“We couldn’t be more impressed with Dr. Lipscomb and the care he provided. He went above and beyond.”
Knowing that patients and their families prefer to receive medical care in their hometown, Brant Lipscomb, M.D., a Memorial Hermann-affiliated orthopedic surgeon and team physician for The Woodlands High School (TWHS), rode home with TWHS football player Kevin Butts and his family after Kevin was injured in a Dallas suburb playing against Skyline High School.
“You get into this decision paradigm as to whether you take Kevin to the hospital in Dallas or get him back home,” said Dr. Lipscomb. “Families are much more comfortable receiving care in their hometown. It’s one of those things where experience tells you what can be done.”
Dr. Lipscomb’s biggest concern was the possibility of compartment syndrome. This painful condition occurs when swelling and bleeding builds up within a compartment, or grouping of muscles, nerves and blood vessels. This can disrupt the blood flow to muscles and nerves and result in permanent damage.
“I thought we could get Kevin back home, but I felt like I had to stay with him, so I rode back with the Butts and admitted Kevin to the hospital,” said Dr. Lipscomb.
Kenny Butts, Kevin’s dad, talks with gratitude about Dr. Lipscomb’s care.
“It meant a lot to my wife and me that Dr. Lipscomb would ride home with us from Dallas to The Woodlands, leaving his own family to drive home on their own,” he said. “We couldn’t be more impressed with Dr. Lipscomb and the care he provided. He went above and beyond.”
The injury Kevin sustained was rare but serious. The top of his tibia, or shinbone, fractured just below the kneecap. As a result, his patellar tendon detached from the tibia.
For a guy who had played football since he was 6, and had worked extremely hard to make it to his school’s highly-competitive varsity team, the injury was a huge blow. It didn’t help that the injury occurred during the first quarter of the offensive lineman’s first varsity game.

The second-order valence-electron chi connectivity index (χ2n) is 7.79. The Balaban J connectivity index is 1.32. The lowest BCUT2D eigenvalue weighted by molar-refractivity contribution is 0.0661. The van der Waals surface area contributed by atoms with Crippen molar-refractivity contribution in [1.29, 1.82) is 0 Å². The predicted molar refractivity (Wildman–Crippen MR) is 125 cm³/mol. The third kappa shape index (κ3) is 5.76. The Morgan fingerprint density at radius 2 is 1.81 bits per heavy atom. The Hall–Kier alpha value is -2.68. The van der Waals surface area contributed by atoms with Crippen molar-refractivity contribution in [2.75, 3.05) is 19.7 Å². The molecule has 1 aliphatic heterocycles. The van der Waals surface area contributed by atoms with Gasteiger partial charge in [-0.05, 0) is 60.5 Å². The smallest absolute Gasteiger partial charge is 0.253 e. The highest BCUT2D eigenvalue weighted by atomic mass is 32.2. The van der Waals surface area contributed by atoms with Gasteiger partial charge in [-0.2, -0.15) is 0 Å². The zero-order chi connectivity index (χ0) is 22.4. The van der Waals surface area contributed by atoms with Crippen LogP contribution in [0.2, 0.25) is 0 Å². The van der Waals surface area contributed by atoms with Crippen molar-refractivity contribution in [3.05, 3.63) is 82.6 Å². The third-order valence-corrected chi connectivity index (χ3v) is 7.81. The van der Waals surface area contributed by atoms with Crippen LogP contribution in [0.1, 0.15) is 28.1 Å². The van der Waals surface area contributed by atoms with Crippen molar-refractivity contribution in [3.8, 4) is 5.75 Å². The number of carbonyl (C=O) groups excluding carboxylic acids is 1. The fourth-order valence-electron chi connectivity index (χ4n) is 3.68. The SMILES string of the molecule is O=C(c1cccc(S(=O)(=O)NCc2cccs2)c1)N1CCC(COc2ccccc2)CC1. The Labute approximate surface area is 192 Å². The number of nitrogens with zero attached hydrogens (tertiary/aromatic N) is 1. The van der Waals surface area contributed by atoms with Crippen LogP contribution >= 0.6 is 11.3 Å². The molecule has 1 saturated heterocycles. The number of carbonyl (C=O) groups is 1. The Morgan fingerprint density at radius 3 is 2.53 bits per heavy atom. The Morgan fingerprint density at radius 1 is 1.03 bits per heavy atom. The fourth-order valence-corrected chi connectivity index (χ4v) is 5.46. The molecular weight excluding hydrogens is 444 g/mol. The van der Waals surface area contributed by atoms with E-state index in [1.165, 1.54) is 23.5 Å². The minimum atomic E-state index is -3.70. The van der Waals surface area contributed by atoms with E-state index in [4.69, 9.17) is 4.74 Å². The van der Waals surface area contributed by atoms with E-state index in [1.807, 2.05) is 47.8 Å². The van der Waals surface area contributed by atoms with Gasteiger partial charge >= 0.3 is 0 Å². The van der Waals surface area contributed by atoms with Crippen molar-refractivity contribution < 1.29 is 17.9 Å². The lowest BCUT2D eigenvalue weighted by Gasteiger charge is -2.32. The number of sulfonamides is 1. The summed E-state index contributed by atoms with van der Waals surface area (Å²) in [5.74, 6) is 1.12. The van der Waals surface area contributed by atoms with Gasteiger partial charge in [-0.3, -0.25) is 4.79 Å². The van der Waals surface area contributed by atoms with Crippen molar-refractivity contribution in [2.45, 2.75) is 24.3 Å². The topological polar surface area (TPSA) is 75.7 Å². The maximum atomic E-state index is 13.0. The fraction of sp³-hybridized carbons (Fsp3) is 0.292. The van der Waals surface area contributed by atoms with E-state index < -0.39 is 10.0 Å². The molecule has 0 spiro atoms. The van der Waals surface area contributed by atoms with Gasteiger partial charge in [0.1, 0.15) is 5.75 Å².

Although Kevin doesn’t know how he sustained the injury – there was no player contact – he remembers Dr. Lipscomb telling him he had a season-ending injury but would be back the following year.
“I was real upset when I heard the news, but my first question was, ‘When can I start working out again?’” Kevin recalls of his conversation with Dr. Lipscomb. “Dr. Lipscomb said this was rough, but that he was going to make me better for next year, my senior year.”
After returning home and undergoing surgery with Dr. Lipscomb, Kevin was confined to a wheelchair for about a month. His coach remembers his brief discouragement.
“Kevin didn’t feel part of the O line because he wasn’t playing, but after the initial letdown he went right back to work,” said Jim Rapp, offensive coordinator for the Highlanders. “I wasn’t surprised. That’s just the way he is.”
Focusing on his senior season and his status as the strongest bench presser on his team, Kevin kept his upper body conditioned with daily workouts. After receiving approval from Dr. Lipscomb to use light weights on his lower body, he was elated. Kevin worked with Andy Cox, a physical therapist with Memorial Hermann Sports Medicine & Rehabilitation.
“Andy taught me how to reactivate my quadriceps as I had some muscle atrophy,” said Kevin. “I just kept at it.”
Less than six months after his injury, Kevin placed fourth in the Region IV Texas High School Powerlifting Meet, Super Heavy Weight division. He continues to work on strength and conditioning, looking to his upcoming senior season and his dream to play college football.
There’s no doubt that hometown care advanced Kevin’s recovery. That’s one reason Dr. Lipscomb is delighted to serve as the medical director of the third, and newest, Memorial Hermann IRONMAN Sports Medicine Institute, recently opened in The Woodlands.
“We have an extremely active population here in The Woodlands that is very sports and fitness oriented,” said Dr. Lipscomb. “This is an excellent facility to serve their needs.”
The Institute provides elite care to athletes of all ages, sports disciplines and playing abilities. Customized treatment and training programs are delivered by affiliated, sports-medicine-trained physicians and orthopedic surgeons, as well as physical therapists, nutritionists, exercise physiologists, biomechanists, strength and conditioning coaches, and athletic trainers. Additionally, Memorial Hermann serves as the official healthcare provider for many Houston-area public and private schools, furnishing game-day medical support and priority access to Memorial Hermann-affiliated physicians.